High-tech tool reveals our lost villages

Little Compton archaeologist Kate Johnson digs for clues. Little Compton archaeologist Kate Johnson digs for clues.

Little Compton archaeologist Kate Johnson digs for clues.

Little Compton archaeologist Kate Johnson digs for clues.

By Bruce Burdett

Kate Johnson was intrigued by things other youngsters may have missed during her walks home from the bus stop in Little Compton.

She noticed stone walls vanishing into the undergrowth, an old cemetery whose graves were unmarked.

“I’d find bits of ceramic and think about where they came from. And I’d wonder why apple trees were growing in the middle of the woods.”

She’s still on the lookout for ancient stone walls and cellar holes but these days her exploring gets help from some remarkable tools.

An archeologist who is working on her PhD in geography at the University of Connecticut, Ms. Johnson now tracks down New England’s lost villages from above with the help of LiDAR (light detection and ranging) scanners.

The airborne technology bounces laster light pulses off the ground and enables researchers to peer through the tree canopy and undergrowth at the hard structures hidden beneath.

Aerial LIDAR image looks through the foliage to unveil old walls, cellar holes in eastern Connecticut woods.

Aerial LIDAR image looks through the foliage to unveil old walls, cellar holes in eastern Connecticut woods.

“Suddenly a whole other world appears that you wouldn’t have dreamed was there,” she said. “Suddenly you can see the land as it looked centuries ago” — farmsteads, pastures and long-gone lane ways. “Even people who’ve lived nearby for years are often surprised to see what’s there.”

Then, armed with GPS coordinates, “you go out into the woods and there it is — a foundation for what was once somebody’s home.”

The work she and her colleagues are doing caught the attention of National Geographic Online which recently interviewed her about her ‘lost villages’ work.

“New England’s woody hills and dales hide a secret,” the interview’s preface said. “They weren’t always forested. Instead, many were once covered with colonial roads and farmsteads.”

Lately she does much of her searching in the woods on eastern Connecticut, a place blessed with abundant stone walls and less of the undergrowth that is found here.

But she has done the same work closer to home in the woods of Westport and in Tiverton’s Weetamoo Woods.

Working from above, in the woods and at Town Hall in Westport, she found something interesting about the wealth of old stone walls there.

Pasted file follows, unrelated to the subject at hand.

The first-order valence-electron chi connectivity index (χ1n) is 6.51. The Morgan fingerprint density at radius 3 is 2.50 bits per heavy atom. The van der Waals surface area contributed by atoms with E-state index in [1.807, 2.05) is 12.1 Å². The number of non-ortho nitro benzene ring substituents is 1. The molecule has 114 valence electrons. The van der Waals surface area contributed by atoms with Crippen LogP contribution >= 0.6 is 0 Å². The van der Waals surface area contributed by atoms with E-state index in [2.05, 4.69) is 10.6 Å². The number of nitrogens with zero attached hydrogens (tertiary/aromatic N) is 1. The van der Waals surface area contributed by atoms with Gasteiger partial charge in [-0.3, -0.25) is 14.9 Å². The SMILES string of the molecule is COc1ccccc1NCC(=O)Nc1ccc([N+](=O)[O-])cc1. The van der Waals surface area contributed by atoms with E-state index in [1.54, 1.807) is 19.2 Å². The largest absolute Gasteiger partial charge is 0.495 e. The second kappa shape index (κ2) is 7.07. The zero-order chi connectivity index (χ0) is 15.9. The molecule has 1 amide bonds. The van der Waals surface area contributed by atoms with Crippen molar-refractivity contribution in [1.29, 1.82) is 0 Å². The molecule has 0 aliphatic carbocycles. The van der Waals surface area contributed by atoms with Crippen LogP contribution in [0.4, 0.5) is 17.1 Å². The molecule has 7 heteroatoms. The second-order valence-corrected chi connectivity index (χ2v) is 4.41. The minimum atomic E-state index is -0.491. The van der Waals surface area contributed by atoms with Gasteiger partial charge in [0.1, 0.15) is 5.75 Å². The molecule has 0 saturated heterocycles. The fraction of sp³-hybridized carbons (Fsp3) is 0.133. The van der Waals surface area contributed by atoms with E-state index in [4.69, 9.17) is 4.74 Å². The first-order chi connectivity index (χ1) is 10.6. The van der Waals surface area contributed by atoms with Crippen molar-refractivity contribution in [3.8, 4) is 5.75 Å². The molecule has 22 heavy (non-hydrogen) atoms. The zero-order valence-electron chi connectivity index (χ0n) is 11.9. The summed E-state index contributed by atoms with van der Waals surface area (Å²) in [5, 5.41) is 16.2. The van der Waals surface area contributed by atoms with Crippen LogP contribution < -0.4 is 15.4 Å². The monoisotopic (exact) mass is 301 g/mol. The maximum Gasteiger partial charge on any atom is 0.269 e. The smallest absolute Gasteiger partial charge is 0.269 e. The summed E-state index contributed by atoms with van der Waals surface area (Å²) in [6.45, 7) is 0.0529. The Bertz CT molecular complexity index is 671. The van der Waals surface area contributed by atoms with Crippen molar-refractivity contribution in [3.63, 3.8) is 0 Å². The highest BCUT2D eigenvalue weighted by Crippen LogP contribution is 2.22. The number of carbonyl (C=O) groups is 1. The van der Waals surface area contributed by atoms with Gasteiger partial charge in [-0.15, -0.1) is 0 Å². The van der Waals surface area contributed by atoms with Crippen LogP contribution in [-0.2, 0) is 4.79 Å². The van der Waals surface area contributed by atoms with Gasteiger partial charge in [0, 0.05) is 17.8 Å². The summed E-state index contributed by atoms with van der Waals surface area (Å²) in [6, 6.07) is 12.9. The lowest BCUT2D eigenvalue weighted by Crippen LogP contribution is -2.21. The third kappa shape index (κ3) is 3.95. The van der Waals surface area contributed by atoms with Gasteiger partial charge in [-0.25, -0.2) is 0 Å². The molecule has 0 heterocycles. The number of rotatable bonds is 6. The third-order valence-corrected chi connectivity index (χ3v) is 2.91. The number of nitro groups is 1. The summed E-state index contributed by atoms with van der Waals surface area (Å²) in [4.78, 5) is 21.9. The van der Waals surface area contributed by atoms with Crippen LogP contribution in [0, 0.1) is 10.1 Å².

Many of the walls were a perfect match for property map boundaries in old town records. In fact, some followed precisely the boundaries set out in a town map dated 1712 — “so these walls which are still standing are at least that old” And even to this day the walls are the basis for many property lines in town.

Weetamoo Woods is a wonderful place to explore. “It has it all”— stone walls, foundations an old dam and mill and “great trails to get around … It’s well preserved too. People have treated it with respect.”

The doctoral dissertation that her work produces will stick to the facts — observations and conclusions.

But Ms. Johnson said that tracing the old walls also unleashes her imagination, just as it did when she was a child.

“I really do think about the people who built these things so long ago — you can almost feel their presence when you are out there, picture them at work. It’s a very powerful feeling sometimes.”

The walls reveal much about these long-gone places, Ms. Johnson said. To those interested in learning more, she recommends the book ‘Stone by Stone,’ by UConn geology professor Robert Thorson.

The walls served several purposes. They marked boundaries, kept livestock from wandering off and provided a good place to put the glacial till stones that made agriculture here such a challenge. “They’d clear a field of stones,” she said, “and a year or two later, more had pushed up through the earth and had to be removed.”

Their locations were governed in part by how far a person could move a stone; their height was often dictated by how high that farmer might be able to lift it. And sometimes walls created fields within fields, perhaps indications of farms being divided up by later generations.

These vanished villages date back to the late 1600s and likely peaked in the early 1800s. Then began a steady decline.

“The start of industrialization drew people away from farming … to mill towns like Fall River, Danielson (Conn.) … ” And many farms were lost to  inheritance, “the quandary of deciding what would become of the farm after the farmer’s death — “dividing it into smaller and smaller pieces until it really wasn’t a farm anymore.”

Ms. Johnson is pleased that many towns have enacted rules protecting old walls. “They are our history, something unique to this region … really some of the only clues left to what was here before.”

People here can see for themselves what LiDAR reveals about their hometowns on various GIS websites — Rhode Island’s is especially complete and easy to use,” Ms. Johnson said. (Try one organized by URI or through ArcGIS.)

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